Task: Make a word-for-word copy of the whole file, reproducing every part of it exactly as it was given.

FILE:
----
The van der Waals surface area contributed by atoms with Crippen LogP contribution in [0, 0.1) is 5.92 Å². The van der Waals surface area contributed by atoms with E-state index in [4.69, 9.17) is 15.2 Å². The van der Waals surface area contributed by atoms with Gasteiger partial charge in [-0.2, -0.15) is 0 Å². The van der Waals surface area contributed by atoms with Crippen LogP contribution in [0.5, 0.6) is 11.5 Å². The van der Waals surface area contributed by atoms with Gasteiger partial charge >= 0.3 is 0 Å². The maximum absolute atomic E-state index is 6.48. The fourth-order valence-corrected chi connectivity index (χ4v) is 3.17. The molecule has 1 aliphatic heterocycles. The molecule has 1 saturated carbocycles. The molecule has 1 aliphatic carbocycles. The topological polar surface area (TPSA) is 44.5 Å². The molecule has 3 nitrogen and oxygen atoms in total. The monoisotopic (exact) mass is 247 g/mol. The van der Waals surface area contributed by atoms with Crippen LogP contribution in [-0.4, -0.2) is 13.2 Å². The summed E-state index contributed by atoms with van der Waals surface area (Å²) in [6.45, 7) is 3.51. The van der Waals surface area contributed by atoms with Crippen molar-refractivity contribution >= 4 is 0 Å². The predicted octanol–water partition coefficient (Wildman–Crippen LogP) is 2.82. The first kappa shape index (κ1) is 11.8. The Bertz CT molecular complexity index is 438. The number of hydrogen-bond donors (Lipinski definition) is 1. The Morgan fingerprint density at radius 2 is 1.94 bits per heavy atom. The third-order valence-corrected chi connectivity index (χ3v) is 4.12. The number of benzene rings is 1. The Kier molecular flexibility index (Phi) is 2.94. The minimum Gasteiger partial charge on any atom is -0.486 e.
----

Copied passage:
The van der Waals surface area contributed by atoms with Crippen LogP contribution in [0, 0.1) is 5.92 Å². The van der Waals surface area contributed by atoms with E-state index in [4.69, 9.17) is 15.2 Å². The van der Waals surface area contributed by atoms with Gasteiger partial charge in [-0.2, -0.15) is 0 Å². The van der Waals surface area contributed by atoms with Crippen LogP contribution in [0.5, 0.6) is 11.5 Å². The van der Waals surface area contributed by atoms with Gasteiger partial charge >= 0.3 is 0 Å². The maximum absolute atomic E-state index is 6.48. The fourth-order valence-corrected chi connectivity index (χ4v) is 3.17. The molecule has 1 aliphatic heterocycles. The molecule has 1 saturated carbocycles. The molecule has 1 aliphatic carbocycles. The topological polar surface area (TPSA) is 44.5 Å². The molecule has 3 nitrogen and oxygen atoms in total. The monoisotopic (exact) mass is 247 g/mol. The van der Waals surface area contributed by atoms with Crippen LogP contribution in [-0.4, -0.2) is 13.2 Å². The summed E-state index contributed by atoms with van der Waals surface area (Å²) in [6.45, 7) is 3.51. The van der Waals surface area contributed by atoms with Crippen molar-refractivity contribution >= 4 is 0 Å². The predicted octanol–water partition coefficient (Wildman–Crippen LogP) is 2.82. The first kappa shape index (κ1) is 11.8. The Bertz CT molecular complexity index is 438. The number of hydrogen-bond donors (Lipinski definition) is 1. The Morgan fingerprint density at radius 2 is 1.94 bits per heavy atom. The third-order valence-corrected chi connectivity index (χ3v) is 4.12. The number of benzene rings is 1. The Kier molecular flexibility index (Phi) is 2.94. The minimum Gasteiger partial charge on any atom is -0.486 e.